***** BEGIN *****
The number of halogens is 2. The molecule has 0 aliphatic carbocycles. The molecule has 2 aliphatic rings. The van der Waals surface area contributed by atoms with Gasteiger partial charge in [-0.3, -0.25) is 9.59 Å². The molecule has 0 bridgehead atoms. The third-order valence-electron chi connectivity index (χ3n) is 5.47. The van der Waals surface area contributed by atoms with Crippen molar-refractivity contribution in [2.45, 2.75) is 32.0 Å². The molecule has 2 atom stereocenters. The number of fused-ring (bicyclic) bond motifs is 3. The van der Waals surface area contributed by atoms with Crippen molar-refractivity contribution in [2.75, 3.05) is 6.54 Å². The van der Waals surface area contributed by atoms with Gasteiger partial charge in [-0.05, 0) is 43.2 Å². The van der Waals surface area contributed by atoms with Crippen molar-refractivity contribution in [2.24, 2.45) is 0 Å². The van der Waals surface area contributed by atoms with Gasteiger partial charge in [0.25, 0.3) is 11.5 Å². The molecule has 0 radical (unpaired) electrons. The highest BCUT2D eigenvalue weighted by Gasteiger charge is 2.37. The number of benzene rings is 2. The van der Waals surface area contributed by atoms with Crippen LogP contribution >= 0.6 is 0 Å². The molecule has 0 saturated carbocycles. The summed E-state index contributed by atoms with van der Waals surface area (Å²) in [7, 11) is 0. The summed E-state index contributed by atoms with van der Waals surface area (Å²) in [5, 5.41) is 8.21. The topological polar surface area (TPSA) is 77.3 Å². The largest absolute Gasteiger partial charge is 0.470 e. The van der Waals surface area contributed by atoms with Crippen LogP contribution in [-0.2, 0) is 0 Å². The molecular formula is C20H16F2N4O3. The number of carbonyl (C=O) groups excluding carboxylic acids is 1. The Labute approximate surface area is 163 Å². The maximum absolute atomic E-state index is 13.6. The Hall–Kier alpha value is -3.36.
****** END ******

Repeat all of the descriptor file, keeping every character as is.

The number of halogens is 2. The molecule has 0 aliphatic carbocycles. The molecule has 2 aliphatic rings. The van der Waals surface area contributed by atoms with Gasteiger partial charge in [-0.3, -0.25) is 9.59 Å². The molecule has 0 bridgehead atoms. The third-order valence-electron chi connectivity index (χ3n) is 5.47. The van der Waals surface area contributed by atoms with Crippen molar-refractivity contribution in [2.45, 2.75) is 32.0 Å². The molecule has 2 atom stereocenters. The number of fused-ring (bicyclic) bond motifs is 3. The van der Waals surface area contributed by atoms with Crippen molar-refractivity contribution in [2.75, 3.05) is 6.54 Å². The van der Waals surface area contributed by atoms with Gasteiger partial charge in [-0.05, 0) is 43.2 Å². The van der Waals surface area contributed by atoms with Crippen molar-refractivity contribution in [2.24, 2.45) is 0 Å². The van der Waals surface area contributed by atoms with Gasteiger partial charge in [0.25, 0.3) is 11.5 Å². The molecule has 0 radical (unpaired) electrons. The highest BCUT2D eigenvalue weighted by Gasteiger charge is 2.37. The number of benzene rings is 2. The van der Waals surface area contributed by atoms with Crippen LogP contribution >= 0.6 is 0 Å². The molecule has 0 saturated carbocycles. The summed E-state index contributed by atoms with van der Waals surface area (Å²) in [7, 11) is 0. The summed E-state index contributed by atoms with van der Waals surface area (Å²) in [5, 5.41) is 8.21. The topological polar surface area (TPSA) is 77.3 Å². The largest absolute Gasteiger partial charge is 0.470 e. The van der Waals surface area contributed by atoms with Crippen LogP contribution in [-0.2, 0) is 0 Å². The molecular formula is C20H16F2N4O3. The number of carbonyl (C=O) groups excluding carboxylic acids is 1. The Labute approximate surface area is 163 Å². The maximum absolute atomic E-state index is 13.6. The Hall–Kier alpha value is -3.36.